Save The Snakes works locally in India to solve two global problems: Snakes populations are decreasing and humans are seriously threatened by snakebite. Each year in India, over 46,000 people die from snakebite, which accounts for almost half of worldwide snakebite deaths. Rural communities in the Eastern Ghats of India are poor and lack access to appropriate medical care when a snakebite occurs. The current solution for mitigating this snakebite crisis is to indiscriminately kill snakes. This is a disaster for the environment as snakes serve as an integral role in the ecosystem and control rodent populations, which spread disease to humans. Humans and snakes need each other, but they are currently in conflict.
In the Eastern Ghats, there have been no related efforts by any other organization to work with these communities and to implement such conservation efforts. Secondly, there are very few organizations/research institutes that focus their efforts on data collection to further understand the ecology of king cobras in this region of India. Current studies and initiatives contribute to enhanced knowledge about the biology of the species, but do not address the conservation concerns that threaten king cobras in the Eastern Ghats of India. Our community-based approach is unique in the area because we aim to mitigate immediate human-induced threats to species by working with all the stakeholders, while simultaneously collecting scientific data to identify, as well as prioritize, critical habitats for species conservation.
Save The Snakes programs are implemented in rural locations close to wilderness areas where there is a high incidence of human-snake encounters and there is rich snake species diversity. Local communities are the main stakeholders for this project and our conservation efforts are reliant on long-term and positive partnerships with villages in the region. Most of our team members are native to this part of India and they will be able to effectively use their own local knowledge of wildlife, established relationships with community stakeholders and cultural proficiency to support the successful implementation of the project activities. We will collect qualitative and quantitative data using locally trained citizen scientists and collate this data on species occurrence and prevailing threats to devise conservation measures for the species at a landscape level perspective.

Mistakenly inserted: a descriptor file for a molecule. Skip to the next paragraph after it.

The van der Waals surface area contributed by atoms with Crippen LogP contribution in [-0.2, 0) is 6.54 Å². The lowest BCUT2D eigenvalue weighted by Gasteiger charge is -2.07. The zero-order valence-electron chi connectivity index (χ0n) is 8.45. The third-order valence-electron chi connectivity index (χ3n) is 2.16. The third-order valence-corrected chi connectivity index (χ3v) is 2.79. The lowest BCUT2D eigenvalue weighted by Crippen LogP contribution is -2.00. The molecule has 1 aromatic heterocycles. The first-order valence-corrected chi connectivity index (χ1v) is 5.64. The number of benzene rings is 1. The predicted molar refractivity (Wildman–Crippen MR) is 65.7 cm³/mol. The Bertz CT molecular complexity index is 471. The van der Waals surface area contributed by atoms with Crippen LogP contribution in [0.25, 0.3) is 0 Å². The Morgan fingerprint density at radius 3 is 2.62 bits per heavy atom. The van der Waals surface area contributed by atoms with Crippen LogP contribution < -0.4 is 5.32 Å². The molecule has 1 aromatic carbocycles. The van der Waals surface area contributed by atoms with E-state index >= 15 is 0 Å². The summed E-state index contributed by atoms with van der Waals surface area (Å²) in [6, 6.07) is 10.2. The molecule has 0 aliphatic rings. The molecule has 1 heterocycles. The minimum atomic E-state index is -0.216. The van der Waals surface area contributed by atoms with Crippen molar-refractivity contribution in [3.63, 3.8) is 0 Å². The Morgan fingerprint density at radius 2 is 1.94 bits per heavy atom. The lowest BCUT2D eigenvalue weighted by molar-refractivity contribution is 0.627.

Save The Snakes is dedicated to protecting snake populations and improving the livelihoods of communities in the Eastern Ghats of India.
In the future at identified locations that support healthy king cobra populations, we plan to provide livelihood incentives in exchange for cooperation with our snake conservation efforts. Such incentives will include, but are not limited to the following: we will create women’s cooperatives, where women can make mosquito nets for the community (mosquito nets reduce disease transmission spread by insects as well as reduce encounters with snakes that enter people’s homes at night) and gifts to sell to fund snake conservation efforts; we will establish a working organic coffee and tea farm that will provide an economic incentive for community members; and we will create a “snake school” where community members can learn about snake ecology and conservation, gain skills in snakebite first aid and treatment and be given access to a computer and book library.